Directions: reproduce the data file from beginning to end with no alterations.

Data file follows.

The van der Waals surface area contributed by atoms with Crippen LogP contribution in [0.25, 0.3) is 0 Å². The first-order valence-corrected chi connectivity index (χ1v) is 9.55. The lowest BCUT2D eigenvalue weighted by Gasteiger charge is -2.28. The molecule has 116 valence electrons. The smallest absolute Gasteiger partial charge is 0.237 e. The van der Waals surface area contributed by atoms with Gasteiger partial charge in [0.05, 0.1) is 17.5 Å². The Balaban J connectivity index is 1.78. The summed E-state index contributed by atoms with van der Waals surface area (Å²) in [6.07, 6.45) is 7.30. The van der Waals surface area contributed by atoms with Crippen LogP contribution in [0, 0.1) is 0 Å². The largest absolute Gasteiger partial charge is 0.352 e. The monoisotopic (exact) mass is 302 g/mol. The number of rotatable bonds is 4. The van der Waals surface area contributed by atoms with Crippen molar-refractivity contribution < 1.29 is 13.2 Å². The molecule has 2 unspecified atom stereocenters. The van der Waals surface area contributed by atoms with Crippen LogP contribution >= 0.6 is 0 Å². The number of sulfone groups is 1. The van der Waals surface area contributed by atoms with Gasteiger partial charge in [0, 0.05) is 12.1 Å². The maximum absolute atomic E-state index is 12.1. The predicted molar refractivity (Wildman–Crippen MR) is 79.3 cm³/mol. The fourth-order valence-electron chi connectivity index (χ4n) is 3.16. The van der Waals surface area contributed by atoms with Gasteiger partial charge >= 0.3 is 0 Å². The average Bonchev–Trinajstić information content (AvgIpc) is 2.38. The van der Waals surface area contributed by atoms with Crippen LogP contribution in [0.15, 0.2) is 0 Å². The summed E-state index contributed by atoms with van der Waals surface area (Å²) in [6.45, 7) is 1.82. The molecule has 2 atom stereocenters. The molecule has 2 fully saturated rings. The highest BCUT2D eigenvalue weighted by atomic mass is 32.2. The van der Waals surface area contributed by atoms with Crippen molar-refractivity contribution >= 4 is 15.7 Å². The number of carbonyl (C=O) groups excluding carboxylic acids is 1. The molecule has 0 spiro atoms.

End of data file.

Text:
The van der Waals surface area contributed by atoms with Crippen LogP contribution in [0.25, 0.3) is 0 Å². The first-order valence-corrected chi connectivity index (χ1v) is 9.55. The lowest BCUT2D eigenvalue weighted by Gasteiger charge is -2.28. The molecule has 116 valence electrons. The smallest absolute Gasteiger partial charge is 0.237 e. The van der Waals surface area contributed by atoms with Gasteiger partial charge in [0.05, 0.1) is 17.5 Å². The Balaban J connectivity index is 1.78. The summed E-state index contributed by atoms with van der Waals surface area (Å²) in [6.07, 6.45) is 7.30. The van der Waals surface area contributed by atoms with Crippen LogP contribution in [0, 0.1) is 0 Å². The largest absolute Gasteiger partial charge is 0.352 e. The monoisotopic (exact) mass is 302 g/mol. The number of rotatable bonds is 4. The van der Waals surface area contributed by atoms with Crippen molar-refractivity contribution < 1.29 is 13.2 Å². The molecule has 2 unspecified atom stereocenters. The van der Waals surface area contributed by atoms with Crippen LogP contribution >= 0.6 is 0 Å². The number of sulfone groups is 1. The van der Waals surface area contributed by atoms with Gasteiger partial charge in [0, 0.05) is 12.1 Å². The maximum absolute atomic E-state index is 12.1. The predicted molar refractivity (Wildman–Crippen MR) is 79.3 cm³/mol. The fourth-order valence-electron chi connectivity index (χ4n) is 3.16. The van der Waals surface area contributed by atoms with Gasteiger partial charge >= 0.3 is 0 Å². The average Bonchev–Trinajstić information content (AvgIpc) is 2.38. The van der Waals surface area contributed by atoms with Crippen LogP contribution in [0.15, 0.2) is 0 Å². The summed E-state index contributed by atoms with van der Waals surface area (Å²) in [6.45, 7) is 1.82. The molecule has 2 atom stereocenters. The molecule has 2 fully saturated rings. The highest BCUT2D eigenvalue weighted by atomic mass is 32.2. The van der Waals surface area contributed by atoms with Crippen molar-refractivity contribution >= 4 is 15.7 Å². The number of carbonyl (C=O) groups excluding carboxylic acids is 1. The molecule has 0 spiro atoms.